The paper can be read at http://onlinelibrary.wiley.com/doi/10.1002/jso.24149/full

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  • Someone on another news topic blog made a comment today suggesting that we should just refer everything. This article just illustrates their point.
    There is no recognition of your conscientious approach to resources when you miss a cancer.

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  • So they looked at claims made against NHS Trusts (ie secondary care) and note the compensation cost to the NHS (ie secondary care) yet conclude that the blame for delayed diagnosis rests with primary care....?!

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  • There are 300 cases of sarcoma/annum in the UK, and thus rare. We might not see any in our career, or perhaps one or two.

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  • It would be helpful if there was a link to the paper so we can actually evaluate the validity of the claims.

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  • Good greif, i must pull my socks up. 52 claims over a 15 year period. Thats an incidence of 1.1555 x 10-8 (ten to power minus eight). Or alternatively you'll see 0.0023 cases in each of our average 30 year GP careers or one case every 450 years practicing as a GP.


    We really should not be missing these diagnoses.

    Regards
    Paul C

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  • oddly I never saw a sarcoma in 25 years of practice. we then had 5, yes 5, in a year (can't remember how/when they were diagnosed.

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  • Paul is absolutely right - I feel thoroughly deficient! Interesting we had one - late diagnosis by surgeons - we had referred as a suspicious hard groin mass but they (2nd care) felt it was a hernia... Big surprise at operation! Wish I had bought a lottery ticket that day!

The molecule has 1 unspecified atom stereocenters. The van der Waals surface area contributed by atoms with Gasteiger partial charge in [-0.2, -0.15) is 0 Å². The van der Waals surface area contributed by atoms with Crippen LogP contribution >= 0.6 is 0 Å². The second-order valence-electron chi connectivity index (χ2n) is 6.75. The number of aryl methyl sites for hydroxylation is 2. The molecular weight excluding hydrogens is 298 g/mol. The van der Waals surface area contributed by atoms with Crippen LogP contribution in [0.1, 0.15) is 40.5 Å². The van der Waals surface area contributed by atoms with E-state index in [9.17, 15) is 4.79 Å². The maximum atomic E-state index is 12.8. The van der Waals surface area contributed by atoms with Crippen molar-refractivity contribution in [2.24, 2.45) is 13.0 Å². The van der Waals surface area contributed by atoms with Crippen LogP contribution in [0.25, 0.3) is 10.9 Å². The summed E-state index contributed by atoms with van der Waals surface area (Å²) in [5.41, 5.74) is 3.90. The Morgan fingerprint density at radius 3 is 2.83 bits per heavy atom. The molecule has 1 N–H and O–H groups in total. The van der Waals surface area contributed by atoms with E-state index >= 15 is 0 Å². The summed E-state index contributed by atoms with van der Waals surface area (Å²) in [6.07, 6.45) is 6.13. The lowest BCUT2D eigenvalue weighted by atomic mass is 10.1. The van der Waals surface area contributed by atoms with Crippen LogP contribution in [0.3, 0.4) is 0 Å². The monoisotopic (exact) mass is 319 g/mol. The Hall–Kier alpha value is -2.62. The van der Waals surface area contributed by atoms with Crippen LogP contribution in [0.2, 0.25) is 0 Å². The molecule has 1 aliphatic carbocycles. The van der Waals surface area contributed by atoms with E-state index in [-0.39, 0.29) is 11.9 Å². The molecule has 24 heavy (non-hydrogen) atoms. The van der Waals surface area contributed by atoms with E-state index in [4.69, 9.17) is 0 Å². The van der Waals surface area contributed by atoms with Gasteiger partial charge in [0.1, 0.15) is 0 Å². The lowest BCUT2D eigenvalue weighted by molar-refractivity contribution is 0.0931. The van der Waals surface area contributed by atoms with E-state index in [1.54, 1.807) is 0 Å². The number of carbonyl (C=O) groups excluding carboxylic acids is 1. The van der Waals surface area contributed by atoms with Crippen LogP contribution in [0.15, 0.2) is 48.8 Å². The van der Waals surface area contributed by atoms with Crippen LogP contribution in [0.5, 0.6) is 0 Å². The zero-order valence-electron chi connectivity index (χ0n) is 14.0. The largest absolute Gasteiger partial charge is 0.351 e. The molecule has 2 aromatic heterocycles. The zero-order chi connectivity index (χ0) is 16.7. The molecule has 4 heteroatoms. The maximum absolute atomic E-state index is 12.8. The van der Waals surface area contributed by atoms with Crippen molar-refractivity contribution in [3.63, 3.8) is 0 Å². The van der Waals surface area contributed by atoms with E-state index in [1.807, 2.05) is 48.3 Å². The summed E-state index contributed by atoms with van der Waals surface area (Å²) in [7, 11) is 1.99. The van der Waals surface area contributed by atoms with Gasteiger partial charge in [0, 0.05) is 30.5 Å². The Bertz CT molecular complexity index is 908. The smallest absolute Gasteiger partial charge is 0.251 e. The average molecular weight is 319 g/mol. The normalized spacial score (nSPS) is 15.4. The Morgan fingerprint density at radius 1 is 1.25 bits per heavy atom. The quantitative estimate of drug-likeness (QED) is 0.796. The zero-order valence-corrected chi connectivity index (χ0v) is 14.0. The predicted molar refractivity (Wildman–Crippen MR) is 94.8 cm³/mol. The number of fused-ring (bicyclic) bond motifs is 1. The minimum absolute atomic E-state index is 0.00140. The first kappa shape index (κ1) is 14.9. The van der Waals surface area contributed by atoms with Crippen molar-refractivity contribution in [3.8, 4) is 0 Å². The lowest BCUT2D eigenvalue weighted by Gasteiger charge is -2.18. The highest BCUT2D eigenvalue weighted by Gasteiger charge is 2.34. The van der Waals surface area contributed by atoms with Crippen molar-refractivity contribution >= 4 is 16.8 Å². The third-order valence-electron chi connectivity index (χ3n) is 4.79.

I will do an audit reflect & then go to the pub...

    What a load of Boll.....

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  • We GPs will always get caught by the very rare that present with ordinary symptoms. I had one = presented with muscle ache after exercise. Thought it was a torn muscle initially.
    If we want perfection from GPs, then we GPs will have to see far fewer patients a day, refer anything suspicious and hey presto, the NHS will collapse.
    Now if only I could MRI everything. But this is impossible.
    No doctor misses anything deliberately, and Sarcoma is so so easy to miss.
    If this level of accusations continue ie for knee surgery ad antibiotics and mental health etc on the budget and workloads, I personally would not recommend GP as a career if you wish to be sane and have a family life.
    I personally would not wish anybody to be a doctor even, when I see and hear of GMC, NICE, CQC, Re validation etc.
    No point doing the overdraft of medical career debt for this pain.
    Computer engineers are much sought after and much better paid.